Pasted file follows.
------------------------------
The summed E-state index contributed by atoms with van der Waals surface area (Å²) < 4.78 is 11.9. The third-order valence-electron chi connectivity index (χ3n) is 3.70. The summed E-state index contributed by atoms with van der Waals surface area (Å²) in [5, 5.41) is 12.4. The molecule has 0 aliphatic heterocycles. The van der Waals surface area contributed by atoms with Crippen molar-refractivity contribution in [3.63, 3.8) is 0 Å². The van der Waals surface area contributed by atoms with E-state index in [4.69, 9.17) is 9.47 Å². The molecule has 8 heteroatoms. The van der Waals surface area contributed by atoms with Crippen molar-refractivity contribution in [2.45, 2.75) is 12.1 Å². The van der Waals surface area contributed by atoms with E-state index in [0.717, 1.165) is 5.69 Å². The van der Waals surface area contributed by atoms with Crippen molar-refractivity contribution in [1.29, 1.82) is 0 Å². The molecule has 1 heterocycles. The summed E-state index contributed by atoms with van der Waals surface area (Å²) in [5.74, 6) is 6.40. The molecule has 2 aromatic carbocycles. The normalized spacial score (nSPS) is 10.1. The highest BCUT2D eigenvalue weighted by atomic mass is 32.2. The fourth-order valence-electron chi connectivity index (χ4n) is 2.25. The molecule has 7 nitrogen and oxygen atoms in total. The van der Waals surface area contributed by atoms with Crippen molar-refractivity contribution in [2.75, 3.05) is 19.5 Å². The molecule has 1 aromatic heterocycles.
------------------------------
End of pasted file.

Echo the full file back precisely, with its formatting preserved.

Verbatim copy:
The summed E-state index contributed by atoms with van der Waals surface area (Å²) < 4.78 is 11.9. The third-order valence-electron chi connectivity index (χ3n) is 3.70. The summed E-state index contributed by atoms with van der Waals surface area (Å²) in [5, 5.41) is 12.4. The molecule has 0 aliphatic heterocycles. The van der Waals surface area contributed by atoms with Crippen molar-refractivity contribution in [3.63, 3.8) is 0 Å². The van der Waals surface area contributed by atoms with E-state index in [4.69, 9.17) is 9.47 Å². The molecule has 8 heteroatoms. The van der Waals surface area contributed by atoms with Crippen molar-refractivity contribution in [2.45, 2.75) is 12.1 Å². The van der Waals surface area contributed by atoms with E-state index in [0.717, 1.165) is 5.69 Å². The van der Waals surface area contributed by atoms with Crippen molar-refractivity contribution in [1.29, 1.82) is 0 Å². The molecule has 1 heterocycles. The summed E-state index contributed by atoms with van der Waals surface area (Å²) in [5.74, 6) is 6.40. The molecule has 2 aromatic carbocycles. The normalized spacial score (nSPS) is 10.1. The highest BCUT2D eigenvalue weighted by atomic mass is 32.2. The fourth-order valence-electron chi connectivity index (χ4n) is 2.25. The molecule has 7 nitrogen and oxygen atoms in total. The van der Waals surface area contributed by atoms with Crippen molar-refractivity contribution in [2.75, 3.05) is 19.5 Å². The molecule has 1 aromatic heterocycles.